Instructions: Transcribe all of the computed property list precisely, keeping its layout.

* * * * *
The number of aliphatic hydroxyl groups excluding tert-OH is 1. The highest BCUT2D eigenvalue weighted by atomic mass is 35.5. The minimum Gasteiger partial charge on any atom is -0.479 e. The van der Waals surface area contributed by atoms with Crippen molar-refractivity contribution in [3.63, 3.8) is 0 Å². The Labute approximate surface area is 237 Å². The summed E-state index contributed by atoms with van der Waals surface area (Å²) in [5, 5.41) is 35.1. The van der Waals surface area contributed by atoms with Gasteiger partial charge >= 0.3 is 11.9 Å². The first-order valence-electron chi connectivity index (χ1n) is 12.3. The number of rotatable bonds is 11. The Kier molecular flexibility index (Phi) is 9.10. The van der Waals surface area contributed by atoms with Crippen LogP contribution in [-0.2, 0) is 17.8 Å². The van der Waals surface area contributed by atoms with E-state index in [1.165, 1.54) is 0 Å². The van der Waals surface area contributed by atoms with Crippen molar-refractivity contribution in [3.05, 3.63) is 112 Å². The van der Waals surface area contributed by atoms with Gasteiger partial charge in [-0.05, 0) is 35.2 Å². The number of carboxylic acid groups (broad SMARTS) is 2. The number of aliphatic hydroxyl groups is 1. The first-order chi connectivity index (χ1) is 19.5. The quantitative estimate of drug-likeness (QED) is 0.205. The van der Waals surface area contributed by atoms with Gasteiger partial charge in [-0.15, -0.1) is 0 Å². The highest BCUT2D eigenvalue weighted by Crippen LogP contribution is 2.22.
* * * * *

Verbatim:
The number of aliphatic hydroxyl groups excluding tert-OH is 1. The highest BCUT2D eigenvalue weighted by atomic mass is 35.5. The minimum Gasteiger partial charge on any atom is -0.479 e. The van der Waals surface area contributed by atoms with Crippen molar-refractivity contribution in [3.63, 3.8) is 0 Å². The Labute approximate surface area is 237 Å². The summed E-state index contributed by atoms with van der Waals surface area (Å²) in [5, 5.41) is 35.1. The van der Waals surface area contributed by atoms with Gasteiger partial charge >= 0.3 is 11.9 Å². The first-order valence-electron chi connectivity index (χ1n) is 12.3. The number of rotatable bonds is 11. The Kier molecular flexibility index (Phi) is 9.10. The van der Waals surface area contributed by atoms with Crippen LogP contribution in [-0.2, 0) is 17.8 Å². The van der Waals surface area contributed by atoms with E-state index in [1.165, 1.54) is 0 Å². The van der Waals surface area contributed by atoms with Crippen molar-refractivity contribution in [3.05, 3.63) is 112 Å². The van der Waals surface area contributed by atoms with Gasteiger partial charge in [-0.05, 0) is 35.2 Å². The number of carboxylic acid groups (broad SMARTS) is 2. The number of aliphatic hydroxyl groups is 1. The first-order chi connectivity index (χ1) is 19.5. The quantitative estimate of drug-likeness (QED) is 0.205. The van der Waals surface area contributed by atoms with Gasteiger partial charge in [-0.15, -0.1) is 0 Å². The highest BCUT2D eigenvalue weighted by Crippen LogP contribution is 2.22.